I am trying to validate a string the way it is done in Jira in Javascript. I'm trying to replicate how it is validated in Jira. I am guessing I could do this with Regex but I am not sure how.

A user can type a string in the format of "1d 6h 30m" which would mean 1 day, 6 hours, 30 minutes. I do not need the weeks for my use case. I want to show an error if the user uses an invalid character (anything except 'd','h','m', or ' '). Also the string must separate the time durations by spaces and ideally I would like to force the user to enter the time durations in descending order meaning '6h 1d' would be invalid because the days should come first. Also the user does not have to enter all information so '30m' would be valid.

This is my code for getting the days, hours and minutes which seems to work. I just need help with the validation part.

let time = '12h 21d 30m'; //example
let times = time.split(' ');
let days = 0;
let hours = 0;
let min = 0;
for(let i = 0; i < times.length; i++) {
    if (times[i].includes('d')){
        days = times[i].split('d')[0];
    if (times[i].includes('h')){
        hours = times[i].split('h')[0];
    if (times[i].includes('m')){
        min = times[i].split('m')[0];

enter image description here

3 Answers 3


const INPUT = "12h 21d  30s";


if (checkTimespanKeysOrder(INPUT, true))
  console.log(`${INPUT} keys order is valid`);
else console.log(`${INPUT} keys order is NOT valid`);

 * Ensures that time keys are:
 * - Preceeded by one or two digits
 * - Separated by one or many spaces
function checkTimespanFormat(timespanStr, maltiSpacesSeparation = false) {
  // timespan items must be separated by 1 space
  if (maltiSpacesSeparation) timespanStr = timespanStr.toLowerCase().split(" ");
  // timespan items must be separated by one or many space
  else timespanStr = timespanStr.toLowerCase().split(/ +/);

  // timespan items must be formatted correctly
  timespanStr.forEach((item) => {
    if (!/^\d{1,2}[dhms]$/.test(item)) console.log("invalid", item);
    else console.log("valid", item);

 * Validates:
 * - Keys order
 * - Duplicate keys
function checkTimespanKeysOrder(timespanStr) {
  const ORDER = ["d", "h", "m", "s"];

  let timeKeysOrder = timespanStr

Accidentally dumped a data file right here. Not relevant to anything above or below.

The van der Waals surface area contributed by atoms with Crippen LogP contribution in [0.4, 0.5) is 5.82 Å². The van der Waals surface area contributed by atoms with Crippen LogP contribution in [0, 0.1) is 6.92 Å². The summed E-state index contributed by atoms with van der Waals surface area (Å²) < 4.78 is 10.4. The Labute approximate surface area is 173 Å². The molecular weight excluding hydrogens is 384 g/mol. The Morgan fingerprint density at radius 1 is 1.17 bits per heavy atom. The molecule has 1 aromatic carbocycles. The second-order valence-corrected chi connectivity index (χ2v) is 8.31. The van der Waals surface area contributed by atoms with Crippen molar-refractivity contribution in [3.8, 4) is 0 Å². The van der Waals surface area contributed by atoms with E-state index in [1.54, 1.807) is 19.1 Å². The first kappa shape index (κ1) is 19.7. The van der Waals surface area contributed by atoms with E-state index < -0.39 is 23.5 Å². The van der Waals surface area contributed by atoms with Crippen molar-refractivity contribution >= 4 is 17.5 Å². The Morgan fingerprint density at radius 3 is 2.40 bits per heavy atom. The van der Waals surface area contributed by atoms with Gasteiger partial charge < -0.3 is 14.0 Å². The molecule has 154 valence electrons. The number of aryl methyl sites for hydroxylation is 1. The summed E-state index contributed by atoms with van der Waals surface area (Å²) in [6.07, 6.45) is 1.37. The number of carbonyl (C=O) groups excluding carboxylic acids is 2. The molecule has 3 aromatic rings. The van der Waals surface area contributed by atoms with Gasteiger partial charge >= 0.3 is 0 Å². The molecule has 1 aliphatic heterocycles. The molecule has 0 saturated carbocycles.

.replace(/[^dhms]/g, "") // Removing non time keys characters
    .split("") // toArray
    .map((char) => {
      return ORDER.indexOf(char); // Getting the order of time keys

  for (i = 0; i < timeKeysOrder.length - 1; i++)
    if (timeKeysOrder.at(i) >= timeKeysOrder.at(i + 1)) return false;
  return true;

  • I may edit this later to return bool instead of logging valid or invalid
    – medilies
    Apr 14, 2022 at 17:18
  • yes that's ok I can change it to use a bool on my own. I understand the idea
    – Chris
    Apr 14, 2022 at 17:21

Based on your comment, I have added a validation regex to be run first before running the match regex.

For validation, you want


For extracting values, you want


You can then use String.match with this regular expression, iterating through all the matches add adding time based on the time letter at the end

  • 1
    I think that this will accept 1m 1d is that valid ?
    – medilies
    Apr 14, 2022 at 16:05
  • @medilies not only will it accept 1m 1d, it will accept 1m 2m. I don't know why that should be a problem Apr 14, 2022 at 16:10
  • OP said I would like to force the user to enter the time durations in descending order meaning '6h 1d' would be invalid because the days should come first
    – medilies
    Apr 14, 2022 at 16:14
  • @medilies 1m 1d would not be valid ControlAltDel you're right, 1m 2m would not be valid. Thank you for catching that
    – Chris
    Apr 14, 2022 at 16:16
  • 1m 2m would be invalid because if the time is 3 minutes, the user should type "3m". There should be at most 1 of each time unit.
    – Chris
    Apr 14, 2022 at 16:25

Here's my take at the problem:

  1. match minutes ([1-5]?[\d])m, with eligible values in range [0,59]
  2. match hours ([1]?[\d]|2[0-3])h , with eligible values in range [0,23]
  3. match days ([1-9]|[1-9][\d])d, with eligible values in range [1,99]

Then we can encapsulate regex for days in hours and regex for hours in minutes to make sure that we have formats like {dd}d {hh}h {mm}m, {hh}h {mm}m, {mm}m:

"(((([1-9]|[1-9][\d])d )?([1]?[\d]|2[0-3])h )*([1-5]?[\d])m)"

Corner cases include inputs with zeros like 00m, 00d 00m, 01h 00d 00m. In order to reject the former two and accept the last one, we can negate the values 00m and 00d when the preceeding patterns are not found.

Final regex to use:

"(?!0m)(((?!0h)(([1-9]|[1-9][\d])d )?([1]?[\d]|2[0-3])h )*([1-5]?[\d])m)"

Check for:

  • days in Group 4
  • hours in Group 5
  • minutes in Group 6

Tested at https://regex101.com.

Does it solve your problem?

  • I think the regex is only matching the minutes, or maybe I am not understanding this correctly? i.imgur.com/Taz3Tnn.png
    – Chris
    Apr 14, 2022 at 17:18
  • I tried the final regex too i.imgur.com/ZaXAybi.png
    – Chris
    Apr 14, 2022 at 17:21
  • 1
    It expects you to give him two digits for each part (01d 02h 30m), but I can fix it to make it match 1d 2h 30m.
    – lemon
    Apr 14, 2022 at 17:21
  • Check if now it works as you intended @Chris.
    – lemon
    Apr 14, 2022 at 17:31
  • 1
    Thank you for the help @lemon. The code that medilies posted is working well for me
    – Chris
    Apr 14, 2022 at 17:33

Your Answer

By clicking “Post Your Answer”, you agree to our terms of service and acknowledge you have read our privacy policy.

Not the answer you're looking for? Browse other questions tagged or ask your own question.